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01.12.2016 | Research article | Ausgabe 1/2016 Open Access

BMC Musculoskeletal Disorders 1/2016

Is PEEK cage better than titanium cage in anterior cervical discectomy and fusion surgery? A meta-analysis

Zeitschrift:
BMC Musculoskeletal Disorders > Ausgabe 1/2016
Autoren:
Zhi-jun Li, Yao Wang, Gui-jun Xu, Peng Tian
Wichtige Hinweise

Electronic supplementary material

The online version of this article (doi:10.​1186/​s12891-016-1234-1) contains supplementary material, which is available to authorized users.

Abstract

Background

This meta-analysis was performed to identify the benefits and disadvantages of the PEEK cage and titanium cage.

Methods

We used “cervical or cervicle”, “titanium”, and “polyetheretherketone or PEEK” as keywords. Medline, Embase, Cochrane Central Register of Controlled Trials and other databases were searched to identify eligible studies that were published before October 2015. In addition, the Google search engine was used to manually search for relevant journals or conference proceedings. Randomized controlled trials and non-randomized controlled trials that compared the PEEK cage and titanium cage for anterior cervical surgery were included. The meta-analysis was performed with RevMan 5.1 software.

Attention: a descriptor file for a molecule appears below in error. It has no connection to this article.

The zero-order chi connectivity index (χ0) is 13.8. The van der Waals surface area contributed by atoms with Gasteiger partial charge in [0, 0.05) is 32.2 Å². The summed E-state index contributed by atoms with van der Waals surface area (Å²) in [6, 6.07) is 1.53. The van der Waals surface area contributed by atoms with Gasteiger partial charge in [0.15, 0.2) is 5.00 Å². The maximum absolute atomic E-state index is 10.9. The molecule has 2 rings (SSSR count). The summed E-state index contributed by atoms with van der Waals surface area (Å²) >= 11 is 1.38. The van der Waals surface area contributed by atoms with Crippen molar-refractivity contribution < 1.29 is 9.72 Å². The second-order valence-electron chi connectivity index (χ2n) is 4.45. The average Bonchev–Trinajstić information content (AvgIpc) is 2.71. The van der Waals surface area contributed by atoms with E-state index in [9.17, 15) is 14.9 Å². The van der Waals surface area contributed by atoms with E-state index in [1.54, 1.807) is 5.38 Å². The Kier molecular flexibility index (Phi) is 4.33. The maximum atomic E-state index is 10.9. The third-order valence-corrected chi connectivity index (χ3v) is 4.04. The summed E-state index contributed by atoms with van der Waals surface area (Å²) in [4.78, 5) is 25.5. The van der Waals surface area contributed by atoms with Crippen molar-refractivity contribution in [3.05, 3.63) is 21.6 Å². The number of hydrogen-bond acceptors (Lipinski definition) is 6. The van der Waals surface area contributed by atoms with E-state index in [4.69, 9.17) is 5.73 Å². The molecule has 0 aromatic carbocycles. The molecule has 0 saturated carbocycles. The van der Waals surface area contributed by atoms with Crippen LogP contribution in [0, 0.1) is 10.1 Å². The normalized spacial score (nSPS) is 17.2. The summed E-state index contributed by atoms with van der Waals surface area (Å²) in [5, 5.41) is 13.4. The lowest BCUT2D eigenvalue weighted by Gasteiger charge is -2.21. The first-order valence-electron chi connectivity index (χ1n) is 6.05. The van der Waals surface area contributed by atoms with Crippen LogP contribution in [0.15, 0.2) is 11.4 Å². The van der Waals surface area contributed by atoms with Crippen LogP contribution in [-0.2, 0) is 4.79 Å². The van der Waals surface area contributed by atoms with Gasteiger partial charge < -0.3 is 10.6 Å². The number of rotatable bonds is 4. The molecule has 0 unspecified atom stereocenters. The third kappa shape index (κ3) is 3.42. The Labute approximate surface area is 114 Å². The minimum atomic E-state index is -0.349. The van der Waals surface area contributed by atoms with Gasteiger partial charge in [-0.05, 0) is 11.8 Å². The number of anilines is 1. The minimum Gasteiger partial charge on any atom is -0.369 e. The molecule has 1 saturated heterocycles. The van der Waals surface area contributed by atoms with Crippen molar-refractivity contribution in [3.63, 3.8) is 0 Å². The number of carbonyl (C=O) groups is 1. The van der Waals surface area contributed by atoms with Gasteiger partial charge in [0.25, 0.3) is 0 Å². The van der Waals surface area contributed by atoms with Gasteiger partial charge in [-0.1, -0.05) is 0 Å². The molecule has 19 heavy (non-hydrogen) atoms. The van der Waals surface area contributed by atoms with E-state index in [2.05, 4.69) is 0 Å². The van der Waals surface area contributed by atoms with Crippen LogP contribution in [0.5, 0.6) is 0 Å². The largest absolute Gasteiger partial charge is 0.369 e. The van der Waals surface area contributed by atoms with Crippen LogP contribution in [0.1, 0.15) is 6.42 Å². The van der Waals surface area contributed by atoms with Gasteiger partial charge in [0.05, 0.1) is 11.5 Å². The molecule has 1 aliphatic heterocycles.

Results

Two randomized and two non-randomized clinical trials were retrieved with a total of 184 segments from 107 patients in the PEEK cage group and 211 segments from 128 patients in the titanium cage group. The quality assessment scores ranged from 16 to 18 with high heterogeneity. There were no differences in functional status according to the Odom criteria, fusion rate, final local segmental angle and loss of correction between the two groups. Although more subsidence occurred in the titanium cage group, the effects of loss of the local segmental angle or the whole cervical Cobb angle on cervical function in the long-term are still not clear.

Conclusion

The present meta-analysis indicated no significant difference in functional and radiographic performance between the PEEK and titanium cages, although more subsidence occurred in the titanium cage group. More high-quality studies are needed to confirm these results to offer more information for the choice in clinical practice.
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